AngloGold Ashanti, a company that emerged from the South African mining empire created by Ernest Oppenheimer, is pivoting toward the Americas to develop more profitable assets.
The world’s No. 3 gold producer is studying projects in Colombia and Nevada, CEO Kelvin Dushnisky said in an interview in Cape Town, where he’s attending the African Mining Indaba.
“The market will always be receptive to good projects, and these are quality assets,” Dushnisky said. “The reason we want to bring them into production is part of our objective to bring in new, longer life, lower-cost operations.”
Since taking the helm of AngloGold in September 2018, Dushnisky has sold the company’s mine in Mali and is seeking a buyer for its last South African operations. Africa will remain a key part of the business, including through Ghana’s Obuasi mine, but not the iconic Witwatersrand basin.
In Colombia, AngloGold is conducting studies at Quebradona and Gramalote, the latter with joint owner B2Gold. Dushnisky is also enthusiastic about the Silicon project in Nevada, where exploration is under way.
The company will provide an update on the sale of its South African assets on February 21, Dushnisky said. The CEO has said a deal for Mponeng, the world’s deepest mine, and some surface operations may be concluded in the first or second quarter of this year.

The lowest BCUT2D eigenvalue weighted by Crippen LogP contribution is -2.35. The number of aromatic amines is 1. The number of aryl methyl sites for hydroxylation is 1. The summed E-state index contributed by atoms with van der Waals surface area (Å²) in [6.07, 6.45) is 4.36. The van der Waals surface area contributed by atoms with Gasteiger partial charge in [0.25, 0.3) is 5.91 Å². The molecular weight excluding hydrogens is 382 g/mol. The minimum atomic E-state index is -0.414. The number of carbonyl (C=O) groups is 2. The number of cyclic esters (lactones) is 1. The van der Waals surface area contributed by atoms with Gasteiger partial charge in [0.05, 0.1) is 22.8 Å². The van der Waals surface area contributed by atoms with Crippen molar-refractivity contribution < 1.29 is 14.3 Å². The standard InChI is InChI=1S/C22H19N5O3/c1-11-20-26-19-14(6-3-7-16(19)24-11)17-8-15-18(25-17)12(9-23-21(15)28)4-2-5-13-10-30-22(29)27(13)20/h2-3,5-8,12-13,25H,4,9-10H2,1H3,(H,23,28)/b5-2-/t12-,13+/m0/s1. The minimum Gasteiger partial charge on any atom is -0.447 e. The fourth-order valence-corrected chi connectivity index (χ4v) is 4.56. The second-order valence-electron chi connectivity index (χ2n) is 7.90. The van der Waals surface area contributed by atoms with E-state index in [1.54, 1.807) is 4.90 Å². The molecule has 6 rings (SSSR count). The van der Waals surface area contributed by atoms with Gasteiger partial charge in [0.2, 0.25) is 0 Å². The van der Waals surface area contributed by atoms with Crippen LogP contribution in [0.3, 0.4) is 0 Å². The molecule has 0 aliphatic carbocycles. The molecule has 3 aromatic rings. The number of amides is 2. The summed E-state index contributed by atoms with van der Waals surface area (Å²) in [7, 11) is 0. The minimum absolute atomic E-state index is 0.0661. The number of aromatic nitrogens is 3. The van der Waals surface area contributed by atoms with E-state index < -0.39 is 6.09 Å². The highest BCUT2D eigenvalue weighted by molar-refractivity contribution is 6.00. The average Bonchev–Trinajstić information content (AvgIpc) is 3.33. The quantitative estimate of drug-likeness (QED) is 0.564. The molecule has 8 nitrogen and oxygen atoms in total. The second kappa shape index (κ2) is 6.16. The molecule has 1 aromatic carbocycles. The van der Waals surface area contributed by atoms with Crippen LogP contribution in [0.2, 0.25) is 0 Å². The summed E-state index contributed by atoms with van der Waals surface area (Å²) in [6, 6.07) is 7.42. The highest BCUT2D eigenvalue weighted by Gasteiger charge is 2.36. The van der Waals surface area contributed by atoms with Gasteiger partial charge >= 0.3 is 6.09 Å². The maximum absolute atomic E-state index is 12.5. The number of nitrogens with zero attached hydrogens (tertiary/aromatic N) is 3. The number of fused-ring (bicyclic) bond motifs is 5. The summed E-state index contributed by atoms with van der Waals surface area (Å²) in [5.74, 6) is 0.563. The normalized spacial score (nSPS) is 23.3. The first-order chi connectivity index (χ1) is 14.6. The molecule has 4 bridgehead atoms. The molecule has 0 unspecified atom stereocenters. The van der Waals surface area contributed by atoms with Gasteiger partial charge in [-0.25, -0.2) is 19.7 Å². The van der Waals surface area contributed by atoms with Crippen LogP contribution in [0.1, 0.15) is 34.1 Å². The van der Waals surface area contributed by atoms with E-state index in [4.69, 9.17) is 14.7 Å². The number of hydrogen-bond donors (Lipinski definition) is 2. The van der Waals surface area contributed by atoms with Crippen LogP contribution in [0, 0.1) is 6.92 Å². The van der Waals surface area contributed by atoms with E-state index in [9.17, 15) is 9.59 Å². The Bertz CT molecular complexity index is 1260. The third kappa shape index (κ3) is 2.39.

As AngloGold exits South African mining, the company will also consider moving its primary listing from Johannesburg, the CEO said. Analysts say that shifting to Toronto or London would narrow the discount that AngloGold shares trade to larger rivals such as Barrick Gold.
“If there is an opportunity to create more value, obtain a re-rating in changing primary listing and indexation, then clearly that’s something we need to consider,” Dushnisky said. “The preferred destination will be wherever we can create the most value.”